A highly invasive form of non-typhoidal Salmonella (iNTS) disease has recently been documented in many countries in sub-Saharan Africa. The most common Salmonella enterica serovar causing this disease is Typhimurium (Salmonella Typhimurium). We applied whole-genome sequence-based phylogenetic methods to define the population structure of sub-Saharan African invasive Salmonella Typhimurium isolates and compared these to global Salmonella Typhimurium populations. Notably, the vast majority of sub-Saharan invasive Salmonella Typhimurium isolates fell within two closely related, highly clustered phylogenetic lineages that we estimate emerged independently ∼52 and ∼35 years ago in close temporal association with the current HIV pandemic. Clonal replacement of isolates from lineage I by those from lineage II was potentially influenced by the use of chloramphenicol for the treatment of iNTS disease. Our analysis suggests that iNTS disease is in part an epidemic in sub-Saharan Africa caused by highly related Salmonella Typhimurium lineages that may have occupied new niches associated with a compromised human population and antibiotic treatment.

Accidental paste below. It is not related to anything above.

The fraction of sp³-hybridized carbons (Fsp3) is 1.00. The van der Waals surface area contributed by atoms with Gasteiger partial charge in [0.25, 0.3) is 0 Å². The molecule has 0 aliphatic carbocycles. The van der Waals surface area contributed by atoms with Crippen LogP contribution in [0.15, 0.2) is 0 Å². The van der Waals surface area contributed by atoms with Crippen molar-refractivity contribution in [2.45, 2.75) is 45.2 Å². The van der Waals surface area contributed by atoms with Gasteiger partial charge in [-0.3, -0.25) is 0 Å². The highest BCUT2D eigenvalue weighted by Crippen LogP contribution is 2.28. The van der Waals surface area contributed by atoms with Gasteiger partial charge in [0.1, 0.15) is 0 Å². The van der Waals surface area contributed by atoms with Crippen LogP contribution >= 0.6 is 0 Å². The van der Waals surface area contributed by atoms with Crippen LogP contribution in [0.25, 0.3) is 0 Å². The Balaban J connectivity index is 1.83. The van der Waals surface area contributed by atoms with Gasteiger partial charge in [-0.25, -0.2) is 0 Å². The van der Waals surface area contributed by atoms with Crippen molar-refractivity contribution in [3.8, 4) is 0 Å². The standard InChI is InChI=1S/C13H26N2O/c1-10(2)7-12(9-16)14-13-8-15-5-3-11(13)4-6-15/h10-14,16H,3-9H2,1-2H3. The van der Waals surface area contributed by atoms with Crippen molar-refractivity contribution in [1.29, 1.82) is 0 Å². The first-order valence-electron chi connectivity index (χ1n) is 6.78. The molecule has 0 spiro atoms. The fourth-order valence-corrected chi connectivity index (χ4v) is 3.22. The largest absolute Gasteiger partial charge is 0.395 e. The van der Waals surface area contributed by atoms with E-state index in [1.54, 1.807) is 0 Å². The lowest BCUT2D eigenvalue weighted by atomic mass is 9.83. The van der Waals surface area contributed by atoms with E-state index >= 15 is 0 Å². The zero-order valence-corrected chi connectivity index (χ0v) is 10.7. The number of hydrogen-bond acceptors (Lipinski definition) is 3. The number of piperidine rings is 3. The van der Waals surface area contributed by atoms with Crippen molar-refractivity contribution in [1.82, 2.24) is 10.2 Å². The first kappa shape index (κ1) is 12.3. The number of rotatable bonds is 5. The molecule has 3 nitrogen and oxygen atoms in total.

Bibliographical noteFunding Information:
We thank J. Cheesborough for providing the DRC isolates, M. Okong, N. French and the Medical Research Council, Uganda, for providing the Uganda isolates, S. Nair for providing the Health Protection Agency (HPA) isolates, L. Barquist for modeling the pre-1990 HIV prevalence data and the Sequencing team at the Wellcome Trust Sanger Institute. This work was funded by a Wellcome Trust grant (098051). C.A.M. was supported by a Tropical Research Fellowship from the Wellcome Trust and a Clinical Research Fellowship from GlaxoSmithKline.